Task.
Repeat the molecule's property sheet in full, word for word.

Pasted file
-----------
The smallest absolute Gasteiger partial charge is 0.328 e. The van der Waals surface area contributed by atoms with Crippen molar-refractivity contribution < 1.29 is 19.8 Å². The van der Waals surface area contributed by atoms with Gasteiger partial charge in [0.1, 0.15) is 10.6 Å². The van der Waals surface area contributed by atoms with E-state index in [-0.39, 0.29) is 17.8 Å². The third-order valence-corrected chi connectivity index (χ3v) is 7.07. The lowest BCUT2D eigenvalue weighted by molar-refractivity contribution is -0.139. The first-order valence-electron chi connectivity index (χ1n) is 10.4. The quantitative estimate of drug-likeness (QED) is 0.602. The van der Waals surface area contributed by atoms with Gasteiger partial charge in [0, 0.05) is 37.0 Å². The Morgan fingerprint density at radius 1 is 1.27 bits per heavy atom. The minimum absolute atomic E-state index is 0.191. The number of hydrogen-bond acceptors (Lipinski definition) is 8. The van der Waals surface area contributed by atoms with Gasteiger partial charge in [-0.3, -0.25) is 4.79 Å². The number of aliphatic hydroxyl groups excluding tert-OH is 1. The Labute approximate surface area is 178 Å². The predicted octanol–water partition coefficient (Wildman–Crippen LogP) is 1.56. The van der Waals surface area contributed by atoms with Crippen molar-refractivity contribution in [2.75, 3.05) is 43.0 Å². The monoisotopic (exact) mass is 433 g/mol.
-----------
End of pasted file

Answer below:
The smallest absolute Gasteiger partial charge is 0.328 e. The van der Waals surface area contributed by atoms with Crippen molar-refractivity contribution < 1.29 is 19.8 Å². The van der Waals surface area contributed by atoms with Gasteiger partial charge in [0.1, 0.15) is 10.6 Å². The van der Waals surface area contributed by atoms with E-state index in [-0.39, 0.29) is 17.8 Å². The third-order valence-corrected chi connectivity index (χ3v) is 7.07. The lowest BCUT2D eigenvalue weighted by molar-refractivity contribution is -0.139. The first-order valence-electron chi connectivity index (χ1n) is 10.4. The quantitative estimate of drug-likeness (QED) is 0.602. The van der Waals surface area contributed by atoms with Gasteiger partial charge in [0, 0.05) is 37.0 Å². The Morgan fingerprint density at radius 1 is 1.27 bits per heavy atom. The minimum absolute atomic E-state index is 0.191. The number of hydrogen-bond acceptors (Lipinski definition) is 8. The van der Waals surface area contributed by atoms with Gasteiger partial charge in [-0.3, -0.25) is 4.79 Å². The number of aliphatic hydroxyl groups excluding tert-OH is 1. The Labute approximate surface area is 178 Å². The predicted octanol–water partition coefficient (Wildman–Crippen LogP) is 1.56. The van der Waals surface area contributed by atoms with Crippen molar-refractivity contribution in [2.75, 3.05) is 43.0 Å². The monoisotopic (exact) mass is 433 g/mol.